Browsing named entities in The Daily Dispatch: February 22, 1865., [Electronic resource]. You can also browse the collection for 15th or search for 15th in all documents.

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ressing resignation to his fate. He made a profession of religion some three or four days before his execution. The enlistment of negro soldiers is here, as elsewhere, the chief subject of interest at present. Late in the evening of the 15th instant, an order was received from General Evans, in Terry's brigade, to take the vote of the soldiers on the question of the enlistment of negro troops by volunteering, in separate commands, and to send up the report that night. The men were calledsing necessity, without first consulting the views of the soldiers, that this measure is now daily becoming more popular in the army, and that many who, a few days ago, were opposed to it, and who did not vote, or voted against this measure on the 15th, are now decidedly in favor of it. The fact is significant, that notwithstanding the disadvantages under which the vote of the men was taken, a decided majority were in favor of organizing at once an effective force of volunteer negro troops
Five hundred dollars reward. --Ran away from Greensboro', North Carolina, on the 15th of this month, a negro man, named Lewis. Said negro is about twenty-four years old, five feet ten op-eleven inches high, black complexion, and weighs one hundred and ninety-two pounds. He was bought on the 3d of February from Dr. R. H. Christian. I will pay the above reward for his delivery to me. Robert Lumpkin. Richmond, Virginia. fe 16--1m*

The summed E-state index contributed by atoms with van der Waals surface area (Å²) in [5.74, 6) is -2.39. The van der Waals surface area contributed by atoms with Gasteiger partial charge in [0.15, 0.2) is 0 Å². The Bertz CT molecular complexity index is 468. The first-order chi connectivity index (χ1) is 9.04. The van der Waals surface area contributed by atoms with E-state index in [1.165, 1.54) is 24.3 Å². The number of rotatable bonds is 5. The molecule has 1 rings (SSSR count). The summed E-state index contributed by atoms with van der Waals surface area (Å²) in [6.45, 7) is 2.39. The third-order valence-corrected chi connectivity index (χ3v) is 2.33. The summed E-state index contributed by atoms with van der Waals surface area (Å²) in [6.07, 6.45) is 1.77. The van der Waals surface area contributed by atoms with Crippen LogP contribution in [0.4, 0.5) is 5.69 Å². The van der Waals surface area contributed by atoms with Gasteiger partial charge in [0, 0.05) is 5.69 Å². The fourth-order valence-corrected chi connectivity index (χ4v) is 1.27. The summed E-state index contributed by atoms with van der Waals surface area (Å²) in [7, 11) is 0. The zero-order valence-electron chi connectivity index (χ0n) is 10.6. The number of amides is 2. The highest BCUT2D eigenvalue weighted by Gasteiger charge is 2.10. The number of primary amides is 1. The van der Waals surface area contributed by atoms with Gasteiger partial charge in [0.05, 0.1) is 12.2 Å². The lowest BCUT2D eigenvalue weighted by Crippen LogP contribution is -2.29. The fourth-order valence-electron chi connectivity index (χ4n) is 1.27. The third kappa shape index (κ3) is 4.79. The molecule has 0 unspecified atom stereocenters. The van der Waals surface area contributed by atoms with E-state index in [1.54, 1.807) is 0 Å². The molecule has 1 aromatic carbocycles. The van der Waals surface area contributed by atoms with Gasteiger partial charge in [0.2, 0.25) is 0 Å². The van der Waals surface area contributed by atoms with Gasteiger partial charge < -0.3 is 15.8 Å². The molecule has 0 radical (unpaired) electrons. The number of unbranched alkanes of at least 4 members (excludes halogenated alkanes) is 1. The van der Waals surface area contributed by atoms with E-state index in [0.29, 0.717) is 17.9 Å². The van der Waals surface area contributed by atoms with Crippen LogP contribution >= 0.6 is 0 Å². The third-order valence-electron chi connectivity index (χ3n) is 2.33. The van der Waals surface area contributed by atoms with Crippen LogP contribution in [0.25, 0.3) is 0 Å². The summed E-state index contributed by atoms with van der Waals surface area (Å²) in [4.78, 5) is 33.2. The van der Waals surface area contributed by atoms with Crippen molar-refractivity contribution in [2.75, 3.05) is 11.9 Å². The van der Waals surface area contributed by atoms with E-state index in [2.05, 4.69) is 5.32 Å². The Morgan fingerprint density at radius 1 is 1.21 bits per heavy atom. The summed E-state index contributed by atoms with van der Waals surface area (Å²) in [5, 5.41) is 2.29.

Martin a report that the Federal infantry was crossing the Gostanaula, near Calhoun, on a pontoon bridge. The instructions to Lieutenant-General Hood were revoked, and Walker's division sent to the point named by Major-General Martin. On the 15th, there was severe skirmishing on the whole front. Major-General Walker reported no movement near Calhoun. Lieutenant-General Hood was directed to prepare to move forward, his right leading, supported by two brigades from Polk's and Hardee's corp the Chattahoochee, skirmishing became less severe. On the 14th, a division of Federal cavalry crossed the river by Moore's bridge, near Newman, but was driven back by Armstrong's brigade, sent by Brigadier-General Jackson to meet it. On the 15th, Governor Brown informed me, orally, that he hoped to reinforce the army before the end of the month with near ten thousand State troops. On the 17th, the main body of the Federal army crossed the Chattahoochee between Roswell and Powers' fer